Issue 39 March 2001

Robert Hole shows how important historical context is for an understanding of the most significant document in American history.

David Dutton analyses Austen Chamberlain's impact on British foreign policy, and European affairs, between the wars.

John Claydon charts a course across the complex minefield of Nazi historiography.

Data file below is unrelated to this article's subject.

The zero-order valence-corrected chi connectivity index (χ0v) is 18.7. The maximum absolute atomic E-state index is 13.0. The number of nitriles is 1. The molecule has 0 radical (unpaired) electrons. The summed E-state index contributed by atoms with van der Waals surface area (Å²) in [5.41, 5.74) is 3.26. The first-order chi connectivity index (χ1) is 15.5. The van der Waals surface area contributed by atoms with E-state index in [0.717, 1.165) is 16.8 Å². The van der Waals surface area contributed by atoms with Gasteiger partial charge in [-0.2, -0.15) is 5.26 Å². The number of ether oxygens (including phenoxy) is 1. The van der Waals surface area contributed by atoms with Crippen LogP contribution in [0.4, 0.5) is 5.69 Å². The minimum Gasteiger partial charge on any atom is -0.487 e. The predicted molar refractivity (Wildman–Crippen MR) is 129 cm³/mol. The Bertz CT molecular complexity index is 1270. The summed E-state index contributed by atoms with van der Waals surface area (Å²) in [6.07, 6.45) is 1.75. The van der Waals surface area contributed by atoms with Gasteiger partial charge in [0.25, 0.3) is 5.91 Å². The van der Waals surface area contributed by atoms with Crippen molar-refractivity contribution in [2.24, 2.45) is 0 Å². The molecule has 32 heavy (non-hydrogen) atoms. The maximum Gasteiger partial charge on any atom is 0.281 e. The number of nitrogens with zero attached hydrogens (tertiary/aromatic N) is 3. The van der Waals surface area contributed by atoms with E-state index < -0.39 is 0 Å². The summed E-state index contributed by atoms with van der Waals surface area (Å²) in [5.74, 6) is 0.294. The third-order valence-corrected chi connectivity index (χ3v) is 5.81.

Edgar Feuchtwanger assesses Bismarck's controversial career and legacy.

Andrew Robinson enjoys contradicting the image too many people have of the medieval period.

Mary Gould gives her tips for success.

Michael Morrogh explains why Gladstone took up the cause of Irish home rule and why his policies failed so tragically.

Geoffrey Woodward assesses how great an impact the Turks had on sixteenth-century Europe.